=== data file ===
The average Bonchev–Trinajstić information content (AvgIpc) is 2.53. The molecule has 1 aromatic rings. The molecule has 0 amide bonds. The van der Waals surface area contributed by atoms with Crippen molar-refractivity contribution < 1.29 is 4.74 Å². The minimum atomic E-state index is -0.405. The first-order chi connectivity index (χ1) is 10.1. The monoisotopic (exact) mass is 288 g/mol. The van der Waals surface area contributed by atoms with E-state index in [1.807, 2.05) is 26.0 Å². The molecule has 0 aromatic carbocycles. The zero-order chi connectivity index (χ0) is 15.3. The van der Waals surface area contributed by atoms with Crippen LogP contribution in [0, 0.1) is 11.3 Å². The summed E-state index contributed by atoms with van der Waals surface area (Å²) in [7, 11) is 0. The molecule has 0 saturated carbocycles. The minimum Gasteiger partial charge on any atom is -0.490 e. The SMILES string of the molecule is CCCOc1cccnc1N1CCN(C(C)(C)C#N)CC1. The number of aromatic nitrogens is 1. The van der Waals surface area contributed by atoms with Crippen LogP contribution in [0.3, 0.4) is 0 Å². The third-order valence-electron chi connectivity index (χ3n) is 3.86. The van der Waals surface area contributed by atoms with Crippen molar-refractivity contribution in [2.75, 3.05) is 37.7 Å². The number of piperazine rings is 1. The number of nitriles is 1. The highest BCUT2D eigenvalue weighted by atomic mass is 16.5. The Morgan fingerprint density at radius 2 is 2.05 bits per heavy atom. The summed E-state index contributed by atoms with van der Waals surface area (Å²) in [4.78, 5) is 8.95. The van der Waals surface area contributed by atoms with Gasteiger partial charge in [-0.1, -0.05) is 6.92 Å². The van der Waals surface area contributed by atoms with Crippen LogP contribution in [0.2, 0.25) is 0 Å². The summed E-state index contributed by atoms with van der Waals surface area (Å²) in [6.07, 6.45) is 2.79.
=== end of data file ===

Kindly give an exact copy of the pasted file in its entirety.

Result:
The average Bonchev–Trinajstić information content (AvgIpc) is 2.53. The molecule has 1 aromatic rings. The molecule has 0 amide bonds. The van der Waals surface area contributed by atoms with Crippen molar-refractivity contribution < 1.29 is 4.74 Å². The minimum atomic E-state index is -0.405. The first-order chi connectivity index (χ1) is 10.1. The monoisotopic (exact) mass is 288 g/mol. The van der Waals surface area contributed by atoms with E-state index in [1.807, 2.05) is 26.0 Å². The molecule has 0 aromatic carbocycles. The zero-order chi connectivity index (χ0) is 15.3. The van der Waals surface area contributed by atoms with Crippen LogP contribution in [0, 0.1) is 11.3 Å². The summed E-state index contributed by atoms with van der Waals surface area (Å²) in [7, 11) is 0. The molecule has 0 saturated carbocycles. The minimum Gasteiger partial charge on any atom is -0.490 e. The SMILES string of the molecule is CCCOc1cccnc1N1CCN(C(C)(C)C#N)CC1. The number of aromatic nitrogens is 1. The van der Waals surface area contributed by atoms with Crippen LogP contribution in [0.3, 0.4) is 0 Å². The third-order valence-electron chi connectivity index (χ3n) is 3.86. The van der Waals surface area contributed by atoms with Crippen molar-refractivity contribution in [2.75, 3.05) is 37.7 Å². The number of piperazine rings is 1. The number of nitriles is 1. The highest BCUT2D eigenvalue weighted by atomic mass is 16.5. The Morgan fingerprint density at radius 2 is 2.05 bits per heavy atom. The summed E-state index contributed by atoms with van der Waals surface area (Å²) in [4.78, 5) is 8.95. The van der Waals surface area contributed by atoms with Gasteiger partial charge in [-0.1, -0.05) is 6.92 Å². The van der Waals surface area contributed by atoms with Crippen LogP contribution in [0.2, 0.25) is 0 Å². The summed E-state index contributed by atoms with van der Waals surface area (Å²) in [6.07, 6.45) is 2.79.